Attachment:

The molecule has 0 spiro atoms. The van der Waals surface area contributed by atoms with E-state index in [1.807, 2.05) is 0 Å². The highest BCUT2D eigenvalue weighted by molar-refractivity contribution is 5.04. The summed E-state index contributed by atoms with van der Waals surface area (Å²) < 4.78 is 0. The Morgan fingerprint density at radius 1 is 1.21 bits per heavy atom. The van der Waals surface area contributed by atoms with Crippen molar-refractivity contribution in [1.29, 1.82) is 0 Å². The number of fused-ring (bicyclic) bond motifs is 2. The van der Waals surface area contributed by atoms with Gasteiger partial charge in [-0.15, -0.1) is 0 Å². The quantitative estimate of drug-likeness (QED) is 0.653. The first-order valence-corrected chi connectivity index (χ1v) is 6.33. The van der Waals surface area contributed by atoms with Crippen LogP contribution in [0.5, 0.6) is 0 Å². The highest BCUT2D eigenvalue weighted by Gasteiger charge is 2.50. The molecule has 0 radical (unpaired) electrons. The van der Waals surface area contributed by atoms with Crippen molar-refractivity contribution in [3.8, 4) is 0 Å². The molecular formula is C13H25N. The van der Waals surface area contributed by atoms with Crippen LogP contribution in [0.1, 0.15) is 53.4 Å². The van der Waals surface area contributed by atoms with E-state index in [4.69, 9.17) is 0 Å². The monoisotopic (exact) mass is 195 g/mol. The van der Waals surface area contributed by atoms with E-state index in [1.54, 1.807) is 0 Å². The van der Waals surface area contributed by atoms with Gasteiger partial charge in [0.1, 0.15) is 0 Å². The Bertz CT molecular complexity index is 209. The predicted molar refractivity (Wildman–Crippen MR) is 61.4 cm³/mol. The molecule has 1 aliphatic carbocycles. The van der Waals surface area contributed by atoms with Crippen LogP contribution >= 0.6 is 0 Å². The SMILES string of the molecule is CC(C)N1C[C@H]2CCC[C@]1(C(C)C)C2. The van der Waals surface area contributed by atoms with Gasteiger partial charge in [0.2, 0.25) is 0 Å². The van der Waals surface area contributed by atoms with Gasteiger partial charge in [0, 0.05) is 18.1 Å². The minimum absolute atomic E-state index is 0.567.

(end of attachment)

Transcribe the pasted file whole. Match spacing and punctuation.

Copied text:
The molecule has 0 spiro atoms. The van der Waals surface area contributed by atoms with E-state index in [1.807, 2.05) is 0 Å². The highest BCUT2D eigenvalue weighted by molar-refractivity contribution is 5.04. The summed E-state index contributed by atoms with van der Waals surface area (Å²) < 4.78 is 0. The Morgan fingerprint density at radius 1 is 1.21 bits per heavy atom. The van der Waals surface area contributed by atoms with Crippen molar-refractivity contribution in [1.29, 1.82) is 0 Å². The number of fused-ring (bicyclic) bond motifs is 2. The van der Waals surface area contributed by atoms with Gasteiger partial charge in [-0.15, -0.1) is 0 Å². The quantitative estimate of drug-likeness (QED) is 0.653. The first-order valence-corrected chi connectivity index (χ1v) is 6.33. The van der Waals surface area contributed by atoms with Crippen LogP contribution in [0.5, 0.6) is 0 Å². The highest BCUT2D eigenvalue weighted by Gasteiger charge is 2.50. The molecule has 0 radical (unpaired) electrons. The van der Waals surface area contributed by atoms with Crippen molar-refractivity contribution in [3.8, 4) is 0 Å². The molecular formula is C13H25N. The van der Waals surface area contributed by atoms with Crippen LogP contribution in [0.1, 0.15) is 53.4 Å². The van der Waals surface area contributed by atoms with E-state index in [4.69, 9.17) is 0 Å². The monoisotopic (exact) mass is 195 g/mol. The van der Waals surface area contributed by atoms with E-state index in [1.54, 1.807) is 0 Å². The van der Waals surface area contributed by atoms with Gasteiger partial charge in [0.1, 0.15) is 0 Å². The Bertz CT molecular complexity index is 209. The predicted molar refractivity (Wildman–Crippen MR) is 61.4 cm³/mol. The molecule has 1 aliphatic carbocycles. The van der Waals surface area contributed by atoms with Crippen LogP contribution >= 0.6 is 0 Å². The SMILES string of the molecule is CC(C)N1C[C@H]2CCC[C@]1(C(C)C)C2. The van der Waals surface area contributed by atoms with Gasteiger partial charge in [0.2, 0.25) is 0 Å². The van der Waals surface area contributed by atoms with Gasteiger partial charge in [0, 0.05) is 18.1 Å². The minimum absolute atomic E-state index is 0.567.